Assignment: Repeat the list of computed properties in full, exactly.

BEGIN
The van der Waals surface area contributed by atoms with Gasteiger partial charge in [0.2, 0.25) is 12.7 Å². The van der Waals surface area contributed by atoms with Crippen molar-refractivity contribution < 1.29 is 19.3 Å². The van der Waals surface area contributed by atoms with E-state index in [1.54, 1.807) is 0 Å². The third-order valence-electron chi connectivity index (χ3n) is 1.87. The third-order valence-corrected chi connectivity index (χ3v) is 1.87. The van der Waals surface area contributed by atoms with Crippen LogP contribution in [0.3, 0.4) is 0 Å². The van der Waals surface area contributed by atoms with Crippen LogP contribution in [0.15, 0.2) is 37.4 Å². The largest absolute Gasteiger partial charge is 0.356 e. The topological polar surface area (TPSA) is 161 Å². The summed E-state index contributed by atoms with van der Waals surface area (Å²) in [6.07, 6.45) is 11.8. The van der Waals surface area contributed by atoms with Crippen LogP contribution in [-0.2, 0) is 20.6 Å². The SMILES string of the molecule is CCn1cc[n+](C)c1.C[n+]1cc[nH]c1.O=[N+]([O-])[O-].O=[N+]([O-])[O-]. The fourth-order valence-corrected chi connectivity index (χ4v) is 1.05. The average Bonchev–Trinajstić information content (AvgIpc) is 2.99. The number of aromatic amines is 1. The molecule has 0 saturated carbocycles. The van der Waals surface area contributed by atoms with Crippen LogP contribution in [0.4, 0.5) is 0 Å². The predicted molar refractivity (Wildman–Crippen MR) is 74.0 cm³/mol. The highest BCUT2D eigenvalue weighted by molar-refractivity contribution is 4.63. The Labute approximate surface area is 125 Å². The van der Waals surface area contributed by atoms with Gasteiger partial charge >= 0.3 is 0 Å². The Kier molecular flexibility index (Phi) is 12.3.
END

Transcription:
The van der Waals surface area contributed by atoms with Gasteiger partial charge in [0.2, 0.25) is 12.7 Å². The van der Waals surface area contributed by atoms with Crippen molar-refractivity contribution < 1.29 is 19.3 Å². The van der Waals surface area contributed by atoms with E-state index in [1.54, 1.807) is 0 Å². The third-order valence-electron chi connectivity index (χ3n) is 1.87. The third-order valence-corrected chi connectivity index (χ3v) is 1.87. The van der Waals surface area contributed by atoms with Crippen LogP contribution in [0.3, 0.4) is 0 Å². The van der Waals surface area contributed by atoms with Crippen LogP contribution in [0.15, 0.2) is 37.4 Å². The largest absolute Gasteiger partial charge is 0.356 e. The topological polar surface area (TPSA) is 161 Å². The summed E-state index contributed by atoms with van der Waals surface area (Å²) in [6.07, 6.45) is 11.8. The van der Waals surface area contributed by atoms with Crippen LogP contribution in [-0.2, 0) is 20.6 Å². The SMILES string of the molecule is CCn1cc[n+](C)c1.C[n+]1cc[nH]c1.O=[N+]([O-])[O-].O=[N+]([O-])[O-]. The fourth-order valence-corrected chi connectivity index (χ4v) is 1.05. The average Bonchev–Trinajstić information content (AvgIpc) is 2.99. The number of aromatic amines is 1. The molecule has 0 saturated carbocycles. The van der Waals surface area contributed by atoms with Crippen LogP contribution in [0.4, 0.5) is 0 Å². The predicted molar refractivity (Wildman–Crippen MR) is 74.0 cm³/mol. The highest BCUT2D eigenvalue weighted by molar-refractivity contribution is 4.63. The Labute approximate surface area is 125 Å². The van der Waals surface area contributed by atoms with Gasteiger partial charge >= 0.3 is 0 Å². The Kier molecular flexibility index (Phi) is 12.3.